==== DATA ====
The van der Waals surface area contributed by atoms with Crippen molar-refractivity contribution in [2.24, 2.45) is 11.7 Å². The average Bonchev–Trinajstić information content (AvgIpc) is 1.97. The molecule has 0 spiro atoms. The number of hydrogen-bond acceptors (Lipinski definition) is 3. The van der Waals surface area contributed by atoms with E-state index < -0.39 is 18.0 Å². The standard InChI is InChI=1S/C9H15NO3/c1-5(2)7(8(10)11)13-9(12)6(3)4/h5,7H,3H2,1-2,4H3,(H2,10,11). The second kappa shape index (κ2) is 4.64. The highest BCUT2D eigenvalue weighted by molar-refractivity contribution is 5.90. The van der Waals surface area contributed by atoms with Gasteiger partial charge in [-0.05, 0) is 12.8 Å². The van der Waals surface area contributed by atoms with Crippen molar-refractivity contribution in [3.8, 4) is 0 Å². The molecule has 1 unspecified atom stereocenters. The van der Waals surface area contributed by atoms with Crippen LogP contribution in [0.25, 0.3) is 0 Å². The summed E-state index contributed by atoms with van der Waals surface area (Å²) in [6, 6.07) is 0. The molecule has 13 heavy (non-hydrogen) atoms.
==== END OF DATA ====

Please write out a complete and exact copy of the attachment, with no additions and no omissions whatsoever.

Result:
The van der Waals surface area contributed by atoms with Crippen molar-refractivity contribution in [2.24, 2.45) is 11.7 Å². The average Bonchev–Trinajstić information content (AvgIpc) is 1.97. The molecule has 0 spiro atoms. The number of hydrogen-bond acceptors (Lipinski definition) is 3. The van der Waals surface area contributed by atoms with E-state index < -0.39 is 18.0 Å². The standard InChI is InChI=1S/C9H15NO3/c1-5(2)7(8(10)11)13-9(12)6(3)4/h5,7H,3H2,1-2,4H3,(H2,10,11). The second kappa shape index (κ2) is 4.64. The highest BCUT2D eigenvalue weighted by molar-refractivity contribution is 5.90. The van der Waals surface area contributed by atoms with Gasteiger partial charge in [-0.05, 0) is 12.8 Å². The van der Waals surface area contributed by atoms with Crippen molar-refractivity contribution in [3.8, 4) is 0 Å². The molecule has 1 unspecified atom stereocenters. The van der Waals surface area contributed by atoms with Crippen LogP contribution in [0.25, 0.3) is 0 Å². The summed E-state index contributed by atoms with van der Waals surface area (Å²) in [6, 6.07) is 0. The molecule has 13 heavy (non-hydrogen) atoms.